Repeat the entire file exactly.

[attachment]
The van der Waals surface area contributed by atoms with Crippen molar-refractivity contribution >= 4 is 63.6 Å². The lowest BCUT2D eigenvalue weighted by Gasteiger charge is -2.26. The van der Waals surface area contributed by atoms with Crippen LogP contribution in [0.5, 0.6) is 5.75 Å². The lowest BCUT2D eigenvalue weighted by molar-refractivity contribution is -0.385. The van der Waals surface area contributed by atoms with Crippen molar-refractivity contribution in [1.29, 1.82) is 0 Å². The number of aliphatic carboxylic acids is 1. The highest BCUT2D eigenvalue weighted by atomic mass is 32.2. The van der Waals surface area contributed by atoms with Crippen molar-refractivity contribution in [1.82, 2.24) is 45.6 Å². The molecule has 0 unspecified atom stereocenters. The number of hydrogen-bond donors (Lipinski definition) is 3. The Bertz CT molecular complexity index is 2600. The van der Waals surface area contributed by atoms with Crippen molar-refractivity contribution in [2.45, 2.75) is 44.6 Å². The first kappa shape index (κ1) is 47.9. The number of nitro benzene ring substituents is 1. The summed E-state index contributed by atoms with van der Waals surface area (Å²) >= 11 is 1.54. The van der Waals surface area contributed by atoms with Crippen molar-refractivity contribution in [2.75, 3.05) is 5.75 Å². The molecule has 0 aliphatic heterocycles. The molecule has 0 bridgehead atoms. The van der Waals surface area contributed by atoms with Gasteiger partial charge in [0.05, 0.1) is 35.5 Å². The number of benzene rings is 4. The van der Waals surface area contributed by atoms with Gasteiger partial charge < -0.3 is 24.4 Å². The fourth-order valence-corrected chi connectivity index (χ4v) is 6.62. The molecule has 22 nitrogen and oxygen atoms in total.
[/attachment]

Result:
The van der Waals surface area contributed by atoms with Crippen molar-refractivity contribution >= 4 is 63.6 Å². The lowest BCUT2D eigenvalue weighted by Gasteiger charge is -2.26. The van der Waals surface area contributed by atoms with Crippen LogP contribution in [0.5, 0.6) is 5.75 Å². The lowest BCUT2D eigenvalue weighted by molar-refractivity contribution is -0.385. The van der Waals surface area contributed by atoms with Crippen molar-refractivity contribution in [1.29, 1.82) is 0 Å². The number of aliphatic carboxylic acids is 1. The highest BCUT2D eigenvalue weighted by atomic mass is 32.2. The van der Waals surface area contributed by atoms with Crippen molar-refractivity contribution in [1.82, 2.24) is 45.6 Å². The molecule has 0 unspecified atom stereocenters. The number of hydrogen-bond donors (Lipinski definition) is 3. The Bertz CT molecular complexity index is 2600. The van der Waals surface area contributed by atoms with Crippen molar-refractivity contribution in [2.45, 2.75) is 44.6 Å². The first kappa shape index (κ1) is 47.9. The number of nitro benzene ring substituents is 1. The summed E-state index contributed by atoms with van der Waals surface area (Å²) >= 11 is 1.54. The van der Waals surface area contributed by atoms with Crippen molar-refractivity contribution in [2.75, 3.05) is 5.75 Å². The molecule has 0 aliphatic heterocycles. The molecule has 0 bridgehead atoms. The van der Waals surface area contributed by atoms with Gasteiger partial charge in [0.05, 0.1) is 35.5 Å². The number of benzene rings is 4. The van der Waals surface area contributed by atoms with Gasteiger partial charge < -0.3 is 24.4 Å². The fourth-order valence-corrected chi connectivity index (χ4v) is 6.62. The molecule has 22 nitrogen and oxygen atoms in total.